If your Windows laptop isn’t as fast as it used to be, there are lots of ways you can get it working like new. It could have been infected with malware, or you might have an outdated operating system. Also, there might be too many startup programs or too many temporary files. If you have an older laptop, you might have to replace your hard drive or memory cards. Here are the most common reasons your laptop is running slow, and how you can fix it.
You Have to Quit Programs Running in the Background
If your laptop is slow, one of the easiest things you can do is close as many programs as possible. However, there are some programs that continue to run in the background even after you close them. These programs can eat up your processing power, which can slow your laptop down.
The fix: You can use Windows Task Manager to close programs running in the background. To do this, hit Ctrl + Alt + Delete on your keyboard and select Task Manager. Then make sure to click More details in the bottom-left corner. This lets you see which programs are using up your computer’s CPU, memory, and more.
You can sort all the programs running on your laptops from the most to least resource-intensive by clicking the header of any column. Then you can select a program and click End Task in the bottom-right corner of the window to force quit the program.
However, there might be certain programs running in the background that are necessary for your laptop to work properly. So, make sure you know what a program is before choosing to force quit it.
If you want to know more about how to force quit an application on your Windows 10 laptop, check out our guide here.
You Have Too Many Startup Programs
You might also have too many programs opening when you start your computer. Some of these programs will request permission to run when you boot your computer so that you will use them more often. However, there are some programs that will automatically run every time you turn on your computer without ever requesting permission.
The fix: To find out which programs are set to run when you boot your laptop, go to the Startup tab at the top of the Task Manager window. Here, you will see the application name, status, and its startup impact.
Click the header of the Startup Impact column to see which applications are slowing down your laptop the most. Then select a program and click Disable in the bottom-right corner of the window.
You can also speed up your boot process by closing all your programs before you turn your computer off. This way, you won’t have applications trying to start every time you boot your laptop.
You Need to Update Your Operating System
If you haven’t updated your OS (operating system) in a while, you might be missing out on new driver updates and software patches. This can slow your laptop down and leave you unprotected from security vulnerabilities that hackers use to infect your computer.
Typically, Windows rolls out major feature updates twice a year. On the other hand, patches for improving security and fixing bugs are released monthly. If your laptop seems to be running slower than usual, make sure that your system is up to date.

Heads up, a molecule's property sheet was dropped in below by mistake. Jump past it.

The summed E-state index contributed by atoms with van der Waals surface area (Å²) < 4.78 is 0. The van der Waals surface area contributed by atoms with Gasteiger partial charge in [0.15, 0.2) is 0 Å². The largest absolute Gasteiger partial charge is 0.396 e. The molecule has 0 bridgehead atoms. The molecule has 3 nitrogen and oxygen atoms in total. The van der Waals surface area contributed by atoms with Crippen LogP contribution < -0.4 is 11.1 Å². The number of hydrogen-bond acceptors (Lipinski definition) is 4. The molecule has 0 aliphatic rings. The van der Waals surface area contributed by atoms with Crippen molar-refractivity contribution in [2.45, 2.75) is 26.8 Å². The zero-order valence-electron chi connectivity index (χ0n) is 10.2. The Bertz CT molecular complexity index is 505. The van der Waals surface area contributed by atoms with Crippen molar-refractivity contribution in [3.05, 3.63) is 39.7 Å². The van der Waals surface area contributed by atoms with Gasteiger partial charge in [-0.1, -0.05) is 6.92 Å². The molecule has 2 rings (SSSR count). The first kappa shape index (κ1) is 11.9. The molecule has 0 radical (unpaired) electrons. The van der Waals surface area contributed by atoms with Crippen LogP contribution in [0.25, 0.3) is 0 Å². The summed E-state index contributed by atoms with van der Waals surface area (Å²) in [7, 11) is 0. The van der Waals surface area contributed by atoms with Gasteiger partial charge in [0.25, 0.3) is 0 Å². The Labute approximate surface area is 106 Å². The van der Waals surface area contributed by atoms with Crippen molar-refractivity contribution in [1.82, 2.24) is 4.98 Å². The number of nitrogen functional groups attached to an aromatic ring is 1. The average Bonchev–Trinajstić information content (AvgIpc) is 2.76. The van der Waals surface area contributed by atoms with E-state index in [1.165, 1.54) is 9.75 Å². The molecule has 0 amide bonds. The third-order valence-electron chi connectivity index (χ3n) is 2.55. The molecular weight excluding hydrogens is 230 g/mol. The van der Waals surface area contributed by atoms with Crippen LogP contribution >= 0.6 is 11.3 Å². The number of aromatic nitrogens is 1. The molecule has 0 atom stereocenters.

The fix: To find out if you need to update your OS, click the magnifying glass icon in the bottom-left corner of your screen and type update into the search bar. Then click Open and select Download if there are any available updates for your system.
You will then be required to restart your laptop for the changes to go into effect. You can do this by clicking Restart Now when the update files are finished downloading.
Your Laptop is Infected with Malware
If you are seeing pop-up ads on your laptop or programs are randomly crashing, your computer might be infected with malware (malicious software). Your computer can get infected when you open emails from unknown senders or download files from suspicious websites.
There are different kinds of malware that can cause your laptop to slow down for various reasons. Some malware can infect your laptop’s memory and spread to other programs and files on your computer. Hackers also use malware to steal your personal information, such as your bank details or home address.
The fix: To remove malware from your computer, click the magnifying glass icon in the bottom-left corner of your screen. Then type Security into the search box and click Open. Next, select Virus & threat protection and then click Quick scan.
You can also use third-party apps, such as the free version of MalwareBytes to scan your laptop for malware. Or, if you’re looking for even more protection, you can also install an antivirus program.
To find out more about how to remove malware from your Windows 10 PC, check out our guide here.
You Have Too Many Temporary Files
Temporary files are stored on your laptop whenever you create or modify a file. Usually, these files have names that end with “.tmp” or start with a tilde or dollar sign. Temporary files are usually deleted after you close a program or an application.